Question: Can ordinary folks experience a state of grace?
BALPREET SINGH is legal counsel and acting executive director for the World Sikh Organization of Canada.
I think the closest concept to a “state of grace” in the Sikh faith is the state of “sehaj,” which is the state of realization and awareness of God. A person in the state of sehaj attains a constant state of contentment and bliss and is aware of the presence of God’s light within.
This state is only possible through the grace of the Guru but is available to all people, regardless of gender, ethnicity or class. But the lives they lead in order to attain this state are far from “ordinary.”
The Sikh Gurus taught that spirituality isn’t limited to any group. The Sikh scripture, Sri Guru Granth Sahib, is composed of verses not only of the Sikh Gurus but also of bards and saints from many different backgrounds and castes.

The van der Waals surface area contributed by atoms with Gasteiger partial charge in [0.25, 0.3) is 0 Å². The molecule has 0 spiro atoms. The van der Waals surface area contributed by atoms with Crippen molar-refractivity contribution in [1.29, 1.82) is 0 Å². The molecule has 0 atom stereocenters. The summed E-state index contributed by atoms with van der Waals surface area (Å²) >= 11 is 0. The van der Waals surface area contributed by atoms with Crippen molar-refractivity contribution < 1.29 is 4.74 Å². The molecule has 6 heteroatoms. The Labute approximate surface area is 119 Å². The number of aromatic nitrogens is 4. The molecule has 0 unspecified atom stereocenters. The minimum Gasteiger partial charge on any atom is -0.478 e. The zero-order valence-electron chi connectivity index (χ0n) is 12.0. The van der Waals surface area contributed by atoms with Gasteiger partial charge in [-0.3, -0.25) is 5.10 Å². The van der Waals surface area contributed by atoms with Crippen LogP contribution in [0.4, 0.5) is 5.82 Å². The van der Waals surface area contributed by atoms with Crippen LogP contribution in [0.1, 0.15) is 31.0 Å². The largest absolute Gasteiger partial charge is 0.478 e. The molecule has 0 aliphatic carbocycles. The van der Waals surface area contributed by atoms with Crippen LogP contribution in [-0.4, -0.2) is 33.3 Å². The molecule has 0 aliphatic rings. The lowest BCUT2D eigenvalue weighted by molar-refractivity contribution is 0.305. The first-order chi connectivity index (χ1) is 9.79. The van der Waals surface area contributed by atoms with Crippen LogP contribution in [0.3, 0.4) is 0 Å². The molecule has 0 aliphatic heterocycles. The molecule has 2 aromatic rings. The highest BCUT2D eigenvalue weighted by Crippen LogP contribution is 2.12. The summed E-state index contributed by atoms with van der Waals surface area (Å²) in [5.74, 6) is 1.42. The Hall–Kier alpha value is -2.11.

Amongst those included were saints like Ravidas and Kabir who were from the lowest of the so-called castes and for whom it was taught that spirituality or salvation were impossible. Kabir wrote, “if anyone sings or if anyone listens to the name of God with focused consciousness ... there is no doubt, in the end they will attain the highest state of salvation.” (ang 335).
Another belief that the Sikh Gurus contested was that spirituality was only possible for a priestly class or for those people who abandon the world in search of God.
The Gurus declared that there would be no priesthood and any Sikh could lead services or address the congregation. Family life was encouraged and the Gurus taught that abandoning one’s family and renouncing the world to find God was in fact counterproductive.
All this having been said, the people who attain the state of sehaj live far more than just “ordinary” lives. They live according to a spiritual discipline and are driven by a thirst to experience God. They live a life of service to both God and the world and are an inspiration to countless others.
So, while “ordinary folks” can certainly experience God and the state of sehaj, the experience transforms them into something extraordinary.
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